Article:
Global Fund members have joined forces and plan to combine funds to buy supplies to fight AIDS, TB and malaria. Using their large purchasing power, individual members can save money while stretching their resources to accomplish more with less, according to an All Africa report.
The Global Fund expects to save $140 million over two years, the report said.
“This kind of collaboration across sectors, between partners and manufacturers, is essential to controlling malaria and sharply reducing the number of children who die from it each year. And it’s good business, too,” said Mark Dybul, executive director of the Global Fund.
With their first joint purchase of 90 million mosquito nets treated with insecticide, the fund said it will save $51.2 million. It will then purchase 100 million more nets in 2014.
In May, the Global Fund announced a partnership with UNICEF, the U.K.’s Department for International Development and the U.S. President’s Malaria Initiative, plus others, including the office of Raymond G. Chambers, the U.N. Secretary-General’s Special Envoy for Financing the Health MDGs and for malaria.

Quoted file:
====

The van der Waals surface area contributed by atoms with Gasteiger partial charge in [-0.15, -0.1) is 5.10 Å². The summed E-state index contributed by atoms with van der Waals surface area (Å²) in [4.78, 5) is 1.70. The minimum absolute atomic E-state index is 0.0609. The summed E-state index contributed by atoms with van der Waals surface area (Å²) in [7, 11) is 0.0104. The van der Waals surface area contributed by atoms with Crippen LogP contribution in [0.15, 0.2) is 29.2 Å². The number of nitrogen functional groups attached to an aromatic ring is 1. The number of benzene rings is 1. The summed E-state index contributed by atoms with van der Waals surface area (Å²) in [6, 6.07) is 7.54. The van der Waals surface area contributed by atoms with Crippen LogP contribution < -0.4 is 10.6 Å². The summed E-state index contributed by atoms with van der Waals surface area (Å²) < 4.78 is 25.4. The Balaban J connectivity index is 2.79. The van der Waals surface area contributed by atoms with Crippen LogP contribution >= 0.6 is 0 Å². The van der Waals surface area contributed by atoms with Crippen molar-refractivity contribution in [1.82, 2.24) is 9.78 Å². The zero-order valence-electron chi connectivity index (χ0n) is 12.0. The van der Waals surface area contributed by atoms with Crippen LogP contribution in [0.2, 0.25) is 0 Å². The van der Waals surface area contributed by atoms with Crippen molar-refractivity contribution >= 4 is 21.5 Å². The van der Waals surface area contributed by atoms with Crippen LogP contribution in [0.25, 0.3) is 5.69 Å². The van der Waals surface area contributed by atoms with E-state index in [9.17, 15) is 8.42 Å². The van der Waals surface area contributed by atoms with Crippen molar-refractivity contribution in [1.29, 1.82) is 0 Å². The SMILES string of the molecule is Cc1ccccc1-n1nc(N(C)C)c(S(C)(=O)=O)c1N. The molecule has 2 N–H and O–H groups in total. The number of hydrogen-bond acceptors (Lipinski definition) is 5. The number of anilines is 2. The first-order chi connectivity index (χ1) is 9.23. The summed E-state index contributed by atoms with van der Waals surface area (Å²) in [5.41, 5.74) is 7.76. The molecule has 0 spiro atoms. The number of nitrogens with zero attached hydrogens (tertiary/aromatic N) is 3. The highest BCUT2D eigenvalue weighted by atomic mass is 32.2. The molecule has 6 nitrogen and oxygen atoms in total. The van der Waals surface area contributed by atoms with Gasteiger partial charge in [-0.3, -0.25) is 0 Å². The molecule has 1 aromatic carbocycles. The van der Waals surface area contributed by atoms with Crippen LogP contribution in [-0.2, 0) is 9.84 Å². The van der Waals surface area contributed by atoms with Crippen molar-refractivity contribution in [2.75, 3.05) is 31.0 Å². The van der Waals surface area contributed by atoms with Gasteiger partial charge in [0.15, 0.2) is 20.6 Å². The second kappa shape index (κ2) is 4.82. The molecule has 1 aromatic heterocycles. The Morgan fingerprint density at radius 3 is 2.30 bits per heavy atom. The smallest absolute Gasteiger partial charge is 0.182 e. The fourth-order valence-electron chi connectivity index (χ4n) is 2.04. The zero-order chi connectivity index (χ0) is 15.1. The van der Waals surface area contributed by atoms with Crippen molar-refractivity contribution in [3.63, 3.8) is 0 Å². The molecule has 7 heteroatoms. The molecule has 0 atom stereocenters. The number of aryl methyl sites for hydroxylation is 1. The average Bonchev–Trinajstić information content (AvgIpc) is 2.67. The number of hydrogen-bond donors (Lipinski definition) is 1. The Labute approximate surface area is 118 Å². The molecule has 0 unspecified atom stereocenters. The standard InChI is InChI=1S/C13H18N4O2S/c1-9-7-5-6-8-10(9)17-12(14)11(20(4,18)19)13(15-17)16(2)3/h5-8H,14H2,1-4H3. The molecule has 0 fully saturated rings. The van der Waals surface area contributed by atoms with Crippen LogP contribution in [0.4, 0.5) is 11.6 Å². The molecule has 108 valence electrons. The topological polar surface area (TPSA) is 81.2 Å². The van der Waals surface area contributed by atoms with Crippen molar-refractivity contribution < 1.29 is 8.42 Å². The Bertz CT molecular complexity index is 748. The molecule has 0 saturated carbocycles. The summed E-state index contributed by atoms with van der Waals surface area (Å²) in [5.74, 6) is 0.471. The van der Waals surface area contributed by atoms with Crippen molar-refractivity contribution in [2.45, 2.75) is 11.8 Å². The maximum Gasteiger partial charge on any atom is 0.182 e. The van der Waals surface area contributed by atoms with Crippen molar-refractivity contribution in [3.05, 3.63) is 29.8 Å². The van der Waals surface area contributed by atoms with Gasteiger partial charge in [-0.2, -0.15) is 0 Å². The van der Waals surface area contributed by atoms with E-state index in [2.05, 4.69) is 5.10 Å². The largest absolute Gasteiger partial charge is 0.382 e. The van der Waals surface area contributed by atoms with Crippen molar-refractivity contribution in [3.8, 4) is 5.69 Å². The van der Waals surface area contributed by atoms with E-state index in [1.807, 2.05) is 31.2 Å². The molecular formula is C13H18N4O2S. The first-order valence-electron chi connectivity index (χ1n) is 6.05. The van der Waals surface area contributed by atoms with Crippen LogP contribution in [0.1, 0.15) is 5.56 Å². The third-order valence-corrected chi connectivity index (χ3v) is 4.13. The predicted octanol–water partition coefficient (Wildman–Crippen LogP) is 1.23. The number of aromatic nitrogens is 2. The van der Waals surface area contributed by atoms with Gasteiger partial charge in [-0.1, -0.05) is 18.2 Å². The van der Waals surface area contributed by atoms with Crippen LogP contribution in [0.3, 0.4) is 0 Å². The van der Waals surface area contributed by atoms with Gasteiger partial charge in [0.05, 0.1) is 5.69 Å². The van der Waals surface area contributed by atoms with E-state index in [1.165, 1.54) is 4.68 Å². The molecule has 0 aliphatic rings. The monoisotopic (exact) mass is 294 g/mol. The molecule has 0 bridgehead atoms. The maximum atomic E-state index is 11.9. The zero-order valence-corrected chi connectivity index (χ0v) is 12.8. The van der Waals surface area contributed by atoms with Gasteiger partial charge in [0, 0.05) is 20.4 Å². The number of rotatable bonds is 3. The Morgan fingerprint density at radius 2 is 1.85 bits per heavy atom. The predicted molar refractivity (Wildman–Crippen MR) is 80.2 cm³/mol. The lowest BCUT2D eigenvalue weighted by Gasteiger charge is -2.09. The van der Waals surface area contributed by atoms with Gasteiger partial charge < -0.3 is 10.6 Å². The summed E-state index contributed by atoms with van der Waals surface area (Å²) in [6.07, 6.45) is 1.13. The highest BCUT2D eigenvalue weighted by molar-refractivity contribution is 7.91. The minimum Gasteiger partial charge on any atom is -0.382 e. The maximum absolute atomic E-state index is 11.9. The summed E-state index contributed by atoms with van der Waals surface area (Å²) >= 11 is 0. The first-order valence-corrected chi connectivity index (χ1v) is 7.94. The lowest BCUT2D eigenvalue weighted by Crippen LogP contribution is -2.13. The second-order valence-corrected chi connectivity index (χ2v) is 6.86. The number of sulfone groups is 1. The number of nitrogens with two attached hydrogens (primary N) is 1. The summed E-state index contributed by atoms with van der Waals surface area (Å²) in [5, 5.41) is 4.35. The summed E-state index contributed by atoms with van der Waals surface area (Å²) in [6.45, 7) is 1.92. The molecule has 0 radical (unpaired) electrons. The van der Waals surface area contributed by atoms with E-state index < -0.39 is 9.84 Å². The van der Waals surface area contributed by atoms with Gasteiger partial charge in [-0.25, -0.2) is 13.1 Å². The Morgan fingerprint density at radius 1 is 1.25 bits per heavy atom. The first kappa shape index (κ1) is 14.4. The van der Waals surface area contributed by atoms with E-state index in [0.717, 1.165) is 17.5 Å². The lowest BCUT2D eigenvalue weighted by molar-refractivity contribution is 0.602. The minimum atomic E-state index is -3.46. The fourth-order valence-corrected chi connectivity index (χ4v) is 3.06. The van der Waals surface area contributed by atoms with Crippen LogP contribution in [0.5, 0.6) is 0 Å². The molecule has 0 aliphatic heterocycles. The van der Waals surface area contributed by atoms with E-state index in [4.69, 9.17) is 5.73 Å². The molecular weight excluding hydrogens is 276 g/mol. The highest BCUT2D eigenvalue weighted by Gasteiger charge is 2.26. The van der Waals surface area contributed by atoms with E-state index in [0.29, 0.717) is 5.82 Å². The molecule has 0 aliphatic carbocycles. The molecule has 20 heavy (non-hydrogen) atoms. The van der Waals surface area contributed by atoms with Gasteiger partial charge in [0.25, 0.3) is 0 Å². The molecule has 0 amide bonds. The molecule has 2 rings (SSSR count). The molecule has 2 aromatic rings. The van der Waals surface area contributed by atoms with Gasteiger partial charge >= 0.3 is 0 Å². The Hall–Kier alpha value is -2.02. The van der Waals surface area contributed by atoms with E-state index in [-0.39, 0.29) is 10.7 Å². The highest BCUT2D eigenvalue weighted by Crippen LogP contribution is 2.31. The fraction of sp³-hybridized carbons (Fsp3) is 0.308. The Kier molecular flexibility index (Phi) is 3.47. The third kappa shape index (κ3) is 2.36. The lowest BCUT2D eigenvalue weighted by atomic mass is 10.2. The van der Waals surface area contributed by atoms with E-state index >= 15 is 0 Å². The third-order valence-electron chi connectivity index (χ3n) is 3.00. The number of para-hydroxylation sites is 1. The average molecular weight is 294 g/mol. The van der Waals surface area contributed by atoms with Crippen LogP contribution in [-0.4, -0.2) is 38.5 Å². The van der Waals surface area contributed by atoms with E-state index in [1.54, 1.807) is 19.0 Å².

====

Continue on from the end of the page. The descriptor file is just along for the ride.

This new effort represents a transparent and proactive approach that would improve visibility, increase production and capacity planning, and encourage competitive pricing, according to Christopher Game, chief procurement officer of the Global Fund.
“The locus of control has shifted from seller to buyer. It enables us to invest more strategically, and concentrate in areas with high impact,” Game said.
The Global Fund is also looking into ways to leverage its purchasing power in other areas, such as buying antiretroviral drugs, diagnostics and male circumcision devices, said Game.
“We applaud the Global Fund’s ability to use its market presence so effectively, in cooperation with other purchasers and manufacturers,” Chambers said.
In the future, the Global Fund said it will support buying from local manufacturers where possible, which would allow input from local experts and save on transportation costs.
The Global Fund to Fight AIDS, TB and Malaria was established in 2002. Today, it is the main multilateral funding source for global health, according to the Global Fund website. The Fund invests in more than 140 countries, and reports results of its efforts twice annually.